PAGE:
The brain is a unique organization in the living nature, possessing the ability for psychic activity, which manifests itself in thoughts, feelings, emotions, i.e. in subjective human’s perception of himself and surrounding world.
Despite of substantial progress in modern psychophysiology and neurophysiology, the existing methods cannot allow direct registration and investigation of patterns of brain psychic activity     . Using of classic methods for analysis of electroencephalogram (EEG) reveals nonstationary nature of EEG rhythmic activity along with high variability of forms and frequency ranges, which greatly reduce informational capabilities of traditional methods for spectral signal analysis.
Development of conceptually new informational methods capable of deciphering psychic activity patterns in neurophysiological processes is crucial for revealing the nature of brain psychic activity. In present days, numbers of modern mathematical methods for analysis of electroencephalogram (EEG) were developed. One of the most successive approaches is continuous wavelet transform (CWT)      .
Continuous wavelet transform’s main advantage over the classic spectral analysis method is the capability of time-frequency analysis of complex nonstationary signals such as EEG. At the same time, possibility for detection of psychic brain activity with help of EEG analysis is still questionable.
The main aim of the present research is to develop informational technology and methods for studying psychic brain activity with help of continuous wavelet analysis of EEG signals.
The objectives of the research are:
1) Improvement of informational capabilities of continuous wavelet transform-based method for EEG analysis, designing of specialized wavelet basis for increasing the effectiveness of detection of specific psychic activity patterns in human brain.
2) Testing of temporal visual discriminating ability of human to realize semantic content of the image during short presentation time.
3) Registration of EEG in different areas of brain, including visual cortex, during the testing of individual discriminating ability of human to realize semantic content of image.
4) Comparative wavelet analysis for EEG recordings at the moment of awareness of the semantic content of the image and for EEG recordings in the absence of conscious (subjective) perception of the semantic content of the image.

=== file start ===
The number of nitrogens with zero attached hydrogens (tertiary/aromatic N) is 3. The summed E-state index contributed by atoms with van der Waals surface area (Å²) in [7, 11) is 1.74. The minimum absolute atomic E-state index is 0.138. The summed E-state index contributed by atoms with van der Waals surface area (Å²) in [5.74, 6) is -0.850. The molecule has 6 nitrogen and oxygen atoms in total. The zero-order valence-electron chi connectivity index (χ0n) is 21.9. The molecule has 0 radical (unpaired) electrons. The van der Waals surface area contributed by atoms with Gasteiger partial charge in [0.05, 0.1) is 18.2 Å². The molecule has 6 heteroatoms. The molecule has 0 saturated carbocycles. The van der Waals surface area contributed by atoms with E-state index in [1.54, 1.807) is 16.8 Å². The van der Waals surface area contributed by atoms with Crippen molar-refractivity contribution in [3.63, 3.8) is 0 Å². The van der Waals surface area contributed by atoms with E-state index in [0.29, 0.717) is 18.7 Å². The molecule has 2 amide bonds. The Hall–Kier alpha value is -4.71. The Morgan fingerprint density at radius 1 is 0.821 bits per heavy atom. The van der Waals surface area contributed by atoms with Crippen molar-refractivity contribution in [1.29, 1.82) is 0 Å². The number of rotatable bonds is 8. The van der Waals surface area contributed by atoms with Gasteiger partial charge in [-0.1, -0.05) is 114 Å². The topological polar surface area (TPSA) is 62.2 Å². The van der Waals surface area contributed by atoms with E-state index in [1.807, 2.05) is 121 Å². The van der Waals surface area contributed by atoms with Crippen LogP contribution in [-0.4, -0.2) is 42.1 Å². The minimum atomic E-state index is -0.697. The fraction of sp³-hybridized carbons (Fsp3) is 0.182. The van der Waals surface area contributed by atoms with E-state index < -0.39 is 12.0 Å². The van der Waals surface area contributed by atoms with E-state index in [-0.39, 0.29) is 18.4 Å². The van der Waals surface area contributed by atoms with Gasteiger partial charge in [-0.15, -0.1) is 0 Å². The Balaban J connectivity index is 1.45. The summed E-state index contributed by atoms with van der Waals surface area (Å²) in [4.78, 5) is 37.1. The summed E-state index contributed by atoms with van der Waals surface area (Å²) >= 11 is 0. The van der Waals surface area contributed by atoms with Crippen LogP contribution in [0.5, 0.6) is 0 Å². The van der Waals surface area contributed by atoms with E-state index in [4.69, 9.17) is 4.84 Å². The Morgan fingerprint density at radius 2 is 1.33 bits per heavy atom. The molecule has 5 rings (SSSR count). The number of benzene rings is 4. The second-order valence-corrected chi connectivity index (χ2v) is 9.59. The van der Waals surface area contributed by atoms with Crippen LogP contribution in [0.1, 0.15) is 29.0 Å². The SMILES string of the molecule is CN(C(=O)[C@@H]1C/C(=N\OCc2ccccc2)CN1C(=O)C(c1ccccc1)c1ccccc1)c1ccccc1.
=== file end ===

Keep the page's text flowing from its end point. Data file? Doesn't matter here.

2. Materials and Methods
In the present study experimental test is performed to evaluate the ability of human to realize semantic content of demonstrated image during very short presentation time. Design of the experiment suggests demonstration of series of images to the human subject. Presentation time is shortened with each subsequent image: the first image is presented for the longest time period while presentation time for the last image is close to 0. The main point of the test is to find the threshold point, when human could recognize the previous image, but fails to recognize the next one due to the short presentation time    .
Experimental research is approved on the meeting of local ethic committee of First Moscow State Medical University of the Ministry of Health of the Russian Federation (Sechenov University) on May 18, 2014. All experimental works are held in agreement with ethical standards laid down in the 1964 Declaration of Helsinki. All persons gave their informed consent prior to their inclusion in the study, to personal and experimental data processing.
The study uses PC-based experimental setup along with software for testing and detection of two types of brain activity based on EEG properties. The first type of activity is related to subjective conscious perception of visual image and the second one is related to absence of this perception due to the short-term presentation of image  .
Experimental setup is based on PC with two displays, which are used simultaneously during the testing. The first display is used by the experimenter and shows information about experimental settings such as number and type of presented images, time of presentation, etc. The software also provides “Experimenter’s window” on this display with instruments to adjust mentioned parameters according to desired experimental design. The second display is used for presentation of visual stimuli to the human subject in “Presentation window”. This window contains consequently demonstrated images with presentation time reduced on each consequent step.